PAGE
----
• Harvest Festival – October 18th, 2015: a community event not to be missed! 2-6 p.m. here at the farm. This is our chance to shine and celebrate the culmination of a great harvest season. We will also celebrate the centennial of our barn, stay tuned for special events around this theme.

I decided you could figure out how to use scallions (green onions) so I did not include many recipes, if all else fails use them in soup or omelets. They are the most nutritious of all onions, don’t let them go to waste. There are lots of greens this week, thus it is time for a word from one of our founding members, Sue Kass. Have a great week

Sue Kass’ Greens Primer

“I was thinking today how all the marvelous greens are somewhat a bit daunting for new CSA members, so I will offer a few recipe and a few tips

Tip #1: Lots of the veggies–beets, radishes, broccoli, kohlarabi–come with “greens” that many might neglects. Cook ’em up like you would any other green
Tip #2: Most of those glorious greens can be used interchangeably and/or as you would spinach in things like soups, lasagne, spanokopita, etc
Tip # 3: when you are drowning in greens and the next batch is about to arrive, steam them until wilted in a large skilllet with a few tablespoons of water. Stuff the cooked greens and their
liquid into a ziploc and toss in the freezer. You’ve got quick cooked greens ready to go for a recipe or in the dark of winter when kale is $2.50 a sickly bunch
Tip #4: the more assertive greens, like mustards, bok choy, etc benefit from chopping rather finely if you plan to eat them raw in a salad. I usually dress those in a stronger flavored dressing
and let them marinate a bit more before serving (see dressings below)

Fresh Ginger-Sesame Dressing (for an “asian-style coleslaw but also tames mustard nicely)

1/2 c rice vinegar
1Tb dark sesame oil
1/8 c sugar
1 Tbs grated fresh ginger
2 tsp soy sauce
salt, pepper to taste

Thai-Style Lemon Dressing

4 Tbs lemon juice
4 tsp peanut oil
4 tsp brown sugar
2 tsp fish sauce

Toss with a mix of greens, mint, cilantro

Kass family Beans n Greens (we eat this about once a week, year round)

1-2 bunches fresh greens (or equivalent in frozen)
Small onion or large shallot, fnely chopped
2-3 cloves garlic, ” ”
1/4-1/2 tsp red pepper flakes
1-2 Tbs olive oil
1/4 c. white wine or sherry
1-2 c. cooked beans (I typically use canned drained caneloni or white kidney beans)

Wash greens, leave damp and cook in a large skillet with a few tbs water until just tender. Set aside, reserving liquid.
Wipe out pan and saute onions and garlic and pepper flakes in oil until soft, then add wine and boil until reduced and a bit syrupy.
Meanwhile chop greens.
Add greens back into pan with their juices and with beans; you may need to add a bit of water to make mixture “loose”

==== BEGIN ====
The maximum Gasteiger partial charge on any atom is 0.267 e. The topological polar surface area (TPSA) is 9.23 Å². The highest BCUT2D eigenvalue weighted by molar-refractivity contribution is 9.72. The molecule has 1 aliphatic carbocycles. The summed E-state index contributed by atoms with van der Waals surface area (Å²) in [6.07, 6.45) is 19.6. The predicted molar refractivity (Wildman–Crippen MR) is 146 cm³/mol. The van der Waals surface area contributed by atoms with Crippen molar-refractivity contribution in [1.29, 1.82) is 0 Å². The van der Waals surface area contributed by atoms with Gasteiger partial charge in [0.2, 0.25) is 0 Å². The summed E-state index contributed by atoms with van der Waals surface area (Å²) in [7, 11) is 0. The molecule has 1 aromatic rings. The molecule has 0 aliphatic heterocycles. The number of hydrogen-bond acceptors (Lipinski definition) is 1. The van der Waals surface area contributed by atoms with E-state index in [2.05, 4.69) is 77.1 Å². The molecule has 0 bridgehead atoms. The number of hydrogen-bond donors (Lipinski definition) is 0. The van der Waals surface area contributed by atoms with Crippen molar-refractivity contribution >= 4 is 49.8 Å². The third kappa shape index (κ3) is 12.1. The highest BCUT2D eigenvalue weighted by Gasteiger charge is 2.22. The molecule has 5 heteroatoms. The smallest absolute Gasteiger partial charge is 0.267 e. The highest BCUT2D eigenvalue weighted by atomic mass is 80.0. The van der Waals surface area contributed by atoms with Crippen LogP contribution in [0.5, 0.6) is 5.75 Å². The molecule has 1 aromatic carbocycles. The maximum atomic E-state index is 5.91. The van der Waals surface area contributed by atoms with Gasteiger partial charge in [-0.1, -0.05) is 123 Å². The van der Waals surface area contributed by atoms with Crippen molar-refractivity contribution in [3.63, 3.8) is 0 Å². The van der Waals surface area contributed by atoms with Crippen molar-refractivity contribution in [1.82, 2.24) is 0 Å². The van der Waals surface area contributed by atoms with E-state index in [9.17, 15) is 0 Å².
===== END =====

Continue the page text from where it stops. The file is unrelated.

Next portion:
Cook for 5-10 minutes more to allow flavors to marry, add salt/black pepper to taste. Serve over rice, quinoa, bulgar or
grain of your choice, sprinkle with parmesan

Empanadas with Greens & Olives–great lunch/picnic way to eat your greens!

Yeasted olive oil dough (see below)
10 c. mixed greens, cleaned/stemmed
2 Tbs olive oil
1 small onion, diced
2 cloves garlic, chopped
1/4 c. chopped parsley
red pepper flakes
1/2 c. pitted kalamata oiives, coarsely chopped
1/2 c grated cheese (I’ve done provolone, fontina, jack, parmesan, mozzarella, or mixed)
1 beaten egg.

Make dough and while it is risng, prepare the greens.

Wash greens, don’t dry. Heat oil in a large wide skillet, saute the garlic, onions, pepper, parsley until onions are tender, then add the greens and cook until tender. Gently squeeze the mixture to drain off excess moisture and chop finely. Mix the seasoned greens with olives, cheese, egg. Season to taste w/salt and pepper.

Divide dough into 12 pieces and roll each piece into a 4″ circle. Place 1 1/2 Tb of filling in center of the circle and fold over or fold up edges, pinch well to seal. Place on ungreased sheet and bake 20-30 miutes at 375 until golden brown. Serve hot or at room temperature. Freeze well for later consumption.

Yeasted dough:2 tsp dry yeast, 1/2 tsp sugar, 1/2 c warm water–> Blend and allow to sit 10 minutes or until foamy. Mix in 3 Tbs olive oil, 1 beaten egg and pinch slt. Work in 1 3/4 c. flour (or a little more) until you have a smooth, elastic kneadable dough. Knead briefly, then place in lightly oiled bowl and let rise 45 minutes or more until doubles in bulk. This is a very sturdy and forgiving dough.”


Middle Eastern Radish and Beet salad in Scallion Vinaigrette

Fresh From The Garden, Perla Meyers


3 tablespoons olive oil

2 T red wine vinegar

4 T finely minced scallions

1 ½ cup plain yogurt

salt and freshly ground pepper